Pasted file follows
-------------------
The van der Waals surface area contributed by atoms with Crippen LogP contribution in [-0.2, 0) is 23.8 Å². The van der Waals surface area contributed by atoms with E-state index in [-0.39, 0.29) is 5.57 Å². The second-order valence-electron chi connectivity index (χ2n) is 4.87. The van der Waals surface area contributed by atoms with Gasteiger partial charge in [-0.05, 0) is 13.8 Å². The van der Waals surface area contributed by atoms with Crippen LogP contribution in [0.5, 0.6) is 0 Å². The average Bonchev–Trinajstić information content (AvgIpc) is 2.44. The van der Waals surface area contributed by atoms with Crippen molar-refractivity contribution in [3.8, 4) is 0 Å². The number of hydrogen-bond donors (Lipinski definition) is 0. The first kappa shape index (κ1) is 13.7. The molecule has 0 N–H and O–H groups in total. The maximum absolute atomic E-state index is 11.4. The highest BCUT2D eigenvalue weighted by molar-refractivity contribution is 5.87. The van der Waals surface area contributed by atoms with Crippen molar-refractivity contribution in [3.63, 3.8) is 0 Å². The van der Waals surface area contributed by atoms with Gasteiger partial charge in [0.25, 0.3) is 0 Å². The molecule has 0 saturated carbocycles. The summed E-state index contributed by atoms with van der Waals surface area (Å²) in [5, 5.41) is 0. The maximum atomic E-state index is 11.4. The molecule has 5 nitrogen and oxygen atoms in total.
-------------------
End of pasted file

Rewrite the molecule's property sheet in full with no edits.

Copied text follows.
The van der Waals surface area contributed by atoms with Crippen LogP contribution in [-0.2, 0) is 23.8 Å². The van der Waals surface area contributed by atoms with E-state index in [-0.39, 0.29) is 5.57 Å². The second-order valence-electron chi connectivity index (χ2n) is 4.87. The van der Waals surface area contributed by atoms with Gasteiger partial charge in [-0.05, 0) is 13.8 Å². The van der Waals surface area contributed by atoms with Crippen LogP contribution in [0.5, 0.6) is 0 Å². The average Bonchev–Trinajstić information content (AvgIpc) is 2.44. The van der Waals surface area contributed by atoms with Crippen molar-refractivity contribution in [3.8, 4) is 0 Å². The number of hydrogen-bond donors (Lipinski definition) is 0. The first kappa shape index (κ1) is 13.7. The molecule has 0 N–H and O–H groups in total. The maximum absolute atomic E-state index is 11.4. The highest BCUT2D eigenvalue weighted by molar-refractivity contribution is 5.87. The van der Waals surface area contributed by atoms with Crippen molar-refractivity contribution in [3.63, 3.8) is 0 Å². The van der Waals surface area contributed by atoms with Gasteiger partial charge in [0.25, 0.3) is 0 Å². The molecule has 0 saturated carbocycles. The summed E-state index contributed by atoms with van der Waals surface area (Å²) in [5, 5.41) is 0. The maximum atomic E-state index is 11.4. The molecule has 5 nitrogen and oxygen atoms in total.